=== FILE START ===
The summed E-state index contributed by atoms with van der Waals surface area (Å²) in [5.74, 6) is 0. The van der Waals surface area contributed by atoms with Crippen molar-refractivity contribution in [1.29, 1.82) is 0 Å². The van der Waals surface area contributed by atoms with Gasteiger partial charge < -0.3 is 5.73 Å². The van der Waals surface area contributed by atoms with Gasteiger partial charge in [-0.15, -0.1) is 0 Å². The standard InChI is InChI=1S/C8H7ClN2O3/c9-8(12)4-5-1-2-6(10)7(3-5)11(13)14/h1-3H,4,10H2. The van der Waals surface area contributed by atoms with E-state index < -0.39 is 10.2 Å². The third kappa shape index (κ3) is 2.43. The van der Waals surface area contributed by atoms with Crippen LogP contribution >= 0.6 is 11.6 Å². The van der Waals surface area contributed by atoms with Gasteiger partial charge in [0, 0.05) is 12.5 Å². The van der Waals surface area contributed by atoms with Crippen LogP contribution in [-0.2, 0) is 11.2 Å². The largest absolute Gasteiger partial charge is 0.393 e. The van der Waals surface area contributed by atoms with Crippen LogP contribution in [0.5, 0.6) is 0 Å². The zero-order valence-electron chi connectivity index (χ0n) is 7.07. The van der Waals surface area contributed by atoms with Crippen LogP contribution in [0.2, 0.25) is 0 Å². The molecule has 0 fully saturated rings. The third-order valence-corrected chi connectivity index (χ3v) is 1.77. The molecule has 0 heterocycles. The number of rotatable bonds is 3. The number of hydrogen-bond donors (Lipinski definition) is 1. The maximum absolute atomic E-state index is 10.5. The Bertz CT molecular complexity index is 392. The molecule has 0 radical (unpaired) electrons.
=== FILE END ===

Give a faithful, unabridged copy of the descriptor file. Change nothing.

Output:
The summed E-state index contributed by atoms with van der Waals surface area (Å²) in [5.74, 6) is 0. The van der Waals surface area contributed by atoms with Crippen molar-refractivity contribution in [1.29, 1.82) is 0 Å². The van der Waals surface area contributed by atoms with Gasteiger partial charge < -0.3 is 5.73 Å². The van der Waals surface area contributed by atoms with Gasteiger partial charge in [-0.15, -0.1) is 0 Å². The standard InChI is InChI=1S/C8H7ClN2O3/c9-8(12)4-5-1-2-6(10)7(3-5)11(13)14/h1-3H,4,10H2. The van der Waals surface area contributed by atoms with E-state index < -0.39 is 10.2 Å². The third kappa shape index (κ3) is 2.43. The van der Waals surface area contributed by atoms with Crippen LogP contribution >= 0.6 is 11.6 Å². The van der Waals surface area contributed by atoms with Gasteiger partial charge in [0, 0.05) is 12.5 Å². The van der Waals surface area contributed by atoms with Crippen LogP contribution in [-0.2, 0) is 11.2 Å². The largest absolute Gasteiger partial charge is 0.393 e. The van der Waals surface area contributed by atoms with Crippen LogP contribution in [0.5, 0.6) is 0 Å². The zero-order valence-electron chi connectivity index (χ0n) is 7.07. The van der Waals surface area contributed by atoms with Crippen LogP contribution in [0.2, 0.25) is 0 Å². The molecule has 0 fully saturated rings. The third-order valence-corrected chi connectivity index (χ3v) is 1.77. The molecule has 0 heterocycles. The number of rotatable bonds is 3. The number of hydrogen-bond donors (Lipinski definition) is 1. The maximum absolute atomic E-state index is 10.5. The Bertz CT molecular complexity index is 392. The molecule has 0 radical (unpaired) electrons.